2013 Reading List—Art, Entrepreneurship, Finance, and France

I am always looking for a good book and find it interesting what people read. I’ve kept a reading list by year, which is a good habit for me as I enjoy adding a book to it each time I finish one. In 2013, I had a good year of reading, tackling just shy of 40 books. I had gotten out of the habit the last couple of years, and it feels good to be be back. My reading was centered around art, finance, start-ups, France, and just some good page turners.

Picasso at the Lapin Agile, Steve Martin — A smart, witty play that takes place in a bar in Montmartre; largely a dialogue between Picasso and Einstein about art and science.

Dialogues with Marcel Duchamp, Pierre Cabanne — Good overview and biography on Duchamp. I’ve gone from not understanding Duchamp to thinking he’s the most influential artist of the last 100 years.

The Essays of Warren Buffett, Lawrence A. Cunningham and Warren Buffett — My second read through Buffett’s letters to shareholders. As always, it was a good read, and the thematic grouping was helpful.

The Crossing, Cormac McCarthy — The second book in the Border Trilogy. I found the story of the wolf heartbreaking. Nobody writes like McCarthy, but I liked All the Pretty Horses and The Road better.

Startup Life, Brad Feld and Amy Batchelor — Great book on relationships and life with an entrepreneur. Kris read it as well, and we’ll be implementing some of the suggestions.

What Are People For?, Wendell Berry — Good essays and intro to Wendell Berry. I often largely agree with the ideas but struggle to see how returning people to the land is feasible mechanically or economically — we’re going to be a planet of cities.

City 2.0, TED Books — Quick read, good overview on trends in urbanization and how to better design our cities.

The Lost Estate, Henri Alain-Fournier — Beautiful book about chasing the past. The original is in French, and it is routinely on the list of top French novels. I really enjoyed it.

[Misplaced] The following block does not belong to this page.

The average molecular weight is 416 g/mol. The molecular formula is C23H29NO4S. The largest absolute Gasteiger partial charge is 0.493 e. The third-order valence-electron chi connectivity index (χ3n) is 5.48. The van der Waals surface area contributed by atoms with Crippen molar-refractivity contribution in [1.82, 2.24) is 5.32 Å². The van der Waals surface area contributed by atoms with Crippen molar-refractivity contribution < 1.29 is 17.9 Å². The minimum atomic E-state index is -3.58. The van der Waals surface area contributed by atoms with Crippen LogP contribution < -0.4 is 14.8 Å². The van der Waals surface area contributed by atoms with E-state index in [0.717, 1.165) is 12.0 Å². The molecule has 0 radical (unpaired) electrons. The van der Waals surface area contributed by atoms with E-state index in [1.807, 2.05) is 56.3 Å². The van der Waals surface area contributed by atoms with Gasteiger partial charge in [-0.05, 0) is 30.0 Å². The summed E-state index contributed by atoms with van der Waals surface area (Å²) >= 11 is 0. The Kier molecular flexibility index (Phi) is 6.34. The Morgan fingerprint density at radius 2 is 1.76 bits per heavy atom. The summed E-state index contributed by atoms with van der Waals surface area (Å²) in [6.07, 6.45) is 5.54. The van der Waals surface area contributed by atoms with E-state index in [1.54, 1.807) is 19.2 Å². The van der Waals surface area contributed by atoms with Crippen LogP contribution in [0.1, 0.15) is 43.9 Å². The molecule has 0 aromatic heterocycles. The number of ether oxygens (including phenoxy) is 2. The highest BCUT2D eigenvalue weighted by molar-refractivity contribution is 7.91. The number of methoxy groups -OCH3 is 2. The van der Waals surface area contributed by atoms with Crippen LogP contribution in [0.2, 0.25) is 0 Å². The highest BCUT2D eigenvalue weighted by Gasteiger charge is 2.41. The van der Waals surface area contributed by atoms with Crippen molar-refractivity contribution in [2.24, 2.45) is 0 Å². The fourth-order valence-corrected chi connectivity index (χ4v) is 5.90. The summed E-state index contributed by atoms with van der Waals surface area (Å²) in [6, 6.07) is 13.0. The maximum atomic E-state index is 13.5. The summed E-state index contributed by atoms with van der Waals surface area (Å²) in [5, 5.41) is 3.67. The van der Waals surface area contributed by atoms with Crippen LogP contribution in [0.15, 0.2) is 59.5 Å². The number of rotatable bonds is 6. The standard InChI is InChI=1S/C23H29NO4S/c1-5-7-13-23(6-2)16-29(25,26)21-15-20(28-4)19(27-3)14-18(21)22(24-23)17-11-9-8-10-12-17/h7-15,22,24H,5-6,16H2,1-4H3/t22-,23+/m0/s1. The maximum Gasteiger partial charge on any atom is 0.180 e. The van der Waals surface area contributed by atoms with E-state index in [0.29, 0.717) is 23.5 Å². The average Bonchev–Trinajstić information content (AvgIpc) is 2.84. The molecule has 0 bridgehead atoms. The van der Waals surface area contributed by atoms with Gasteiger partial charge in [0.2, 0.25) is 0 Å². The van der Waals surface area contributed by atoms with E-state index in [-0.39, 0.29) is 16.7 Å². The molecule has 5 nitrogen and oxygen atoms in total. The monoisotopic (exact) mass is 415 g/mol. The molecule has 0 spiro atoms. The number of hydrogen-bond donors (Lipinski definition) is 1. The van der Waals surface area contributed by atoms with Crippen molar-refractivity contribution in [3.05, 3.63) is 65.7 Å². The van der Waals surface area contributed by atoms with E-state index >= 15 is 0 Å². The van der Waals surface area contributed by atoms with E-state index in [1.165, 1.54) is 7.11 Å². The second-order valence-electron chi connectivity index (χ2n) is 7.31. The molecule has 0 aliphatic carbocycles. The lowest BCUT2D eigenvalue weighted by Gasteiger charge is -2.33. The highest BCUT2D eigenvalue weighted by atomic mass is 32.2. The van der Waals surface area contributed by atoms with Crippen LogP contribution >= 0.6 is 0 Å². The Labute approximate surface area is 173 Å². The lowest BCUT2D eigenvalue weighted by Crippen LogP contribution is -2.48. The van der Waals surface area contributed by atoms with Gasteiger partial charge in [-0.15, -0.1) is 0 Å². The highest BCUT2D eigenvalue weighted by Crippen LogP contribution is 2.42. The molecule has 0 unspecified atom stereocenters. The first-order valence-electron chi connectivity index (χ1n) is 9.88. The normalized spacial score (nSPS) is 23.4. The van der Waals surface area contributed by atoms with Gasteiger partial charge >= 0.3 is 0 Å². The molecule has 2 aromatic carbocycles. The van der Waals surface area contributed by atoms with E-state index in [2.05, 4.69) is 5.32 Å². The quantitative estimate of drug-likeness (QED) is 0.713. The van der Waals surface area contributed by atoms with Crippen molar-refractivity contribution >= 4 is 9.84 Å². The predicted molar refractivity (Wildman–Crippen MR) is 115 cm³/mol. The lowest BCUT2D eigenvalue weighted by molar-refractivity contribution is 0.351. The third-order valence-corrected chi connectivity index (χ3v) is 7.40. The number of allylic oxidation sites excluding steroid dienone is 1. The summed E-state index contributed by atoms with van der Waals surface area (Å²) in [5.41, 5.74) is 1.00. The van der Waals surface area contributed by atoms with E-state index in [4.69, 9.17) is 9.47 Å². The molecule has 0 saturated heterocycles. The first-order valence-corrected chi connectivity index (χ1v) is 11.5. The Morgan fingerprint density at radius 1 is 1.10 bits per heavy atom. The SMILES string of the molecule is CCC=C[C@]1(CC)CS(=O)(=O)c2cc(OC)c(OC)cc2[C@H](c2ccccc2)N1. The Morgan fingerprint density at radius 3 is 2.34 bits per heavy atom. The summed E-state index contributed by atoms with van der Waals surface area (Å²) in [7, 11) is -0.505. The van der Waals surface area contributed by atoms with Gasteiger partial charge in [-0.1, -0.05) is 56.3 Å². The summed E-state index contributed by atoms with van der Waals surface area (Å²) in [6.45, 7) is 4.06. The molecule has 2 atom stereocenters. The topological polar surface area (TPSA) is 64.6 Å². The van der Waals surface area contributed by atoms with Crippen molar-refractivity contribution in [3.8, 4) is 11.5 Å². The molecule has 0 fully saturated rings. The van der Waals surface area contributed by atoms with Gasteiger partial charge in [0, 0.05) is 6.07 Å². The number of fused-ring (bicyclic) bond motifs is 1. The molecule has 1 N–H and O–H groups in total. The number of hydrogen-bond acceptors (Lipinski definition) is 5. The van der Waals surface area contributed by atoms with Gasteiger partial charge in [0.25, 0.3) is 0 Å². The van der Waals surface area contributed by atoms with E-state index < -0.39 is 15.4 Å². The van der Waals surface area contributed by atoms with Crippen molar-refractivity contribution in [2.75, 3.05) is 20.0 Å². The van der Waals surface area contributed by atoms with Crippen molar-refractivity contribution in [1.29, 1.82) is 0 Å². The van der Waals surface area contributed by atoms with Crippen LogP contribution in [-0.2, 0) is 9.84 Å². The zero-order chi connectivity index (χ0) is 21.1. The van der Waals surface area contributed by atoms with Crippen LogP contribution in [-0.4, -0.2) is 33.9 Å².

A Year in Provence, Peter Mayle — Structured by month, a look into living in the French countryside; sounds rewarding but difficult.

The Great Gatsby, F. Scott Fitzgerald — I read this again this year, triggered by the movie coming out. It’s always named as one of the best novels, but I have to be honest: I still don’t get it. No one is likable, though maybe that is the point.

Gone Girl, Gillian Flynn — Great page turner.

Present Shock, Douglus Rushkoff — What happens when everything happens in the present?

Inferno, Dan Brown — A fun look at Venice and Florence framed by Dante with science woven throughout. I had read Angel and Demons and the Da Vinci Code but skipped Lost Symbols. Inferno has an absurdly impossible plot, but I found it to be a fun read.

World War Z, Max Brooks — The book has a much more interesting structure than the movie and is told through a series of interviews with survivors around the world. The movie could have been done this way, and I think psychologically it would have been much scarier. Max Brooks is the son of Mel Brooks—who knew?

How Will You Measure Your Life, Clayton M. Christensen — Wise thoughts from Clayton Christensen (The Innovator’s Dilema) on how to live your life and what to focus on.

Steve Jobs, Walter Isaacson — I previously started this a couple times and couldn’t get into it. Once I did, though, it became a page turner. It reads like a great novel — the rise, fall, and rebirth of a brilliant, important, and tragic character.

Sacre Bleu, Christopher Moore — Classic Christopher Moore. I enjoyed the art angle and will never look at blue in a painting the same way again. It was fun to walk around Montmartre this fall having read this.

Doctor Sleep, Stephen King — A sequel to the Shining. I grew up reading everything Stephen King wrote but haven’t read anything since the Dark Tower series. This is a great story — I forgot just how good King’s books are.

Average is Over, Tyler Cowen — I have read much of Cowen’s work, along with his blog (Marginal Revolution). This is a sharp book. One may not like the end result, but I think it’s pretty spot on. This along with Kevin Kelly’s What Technology Wants changed my thinking the most this year.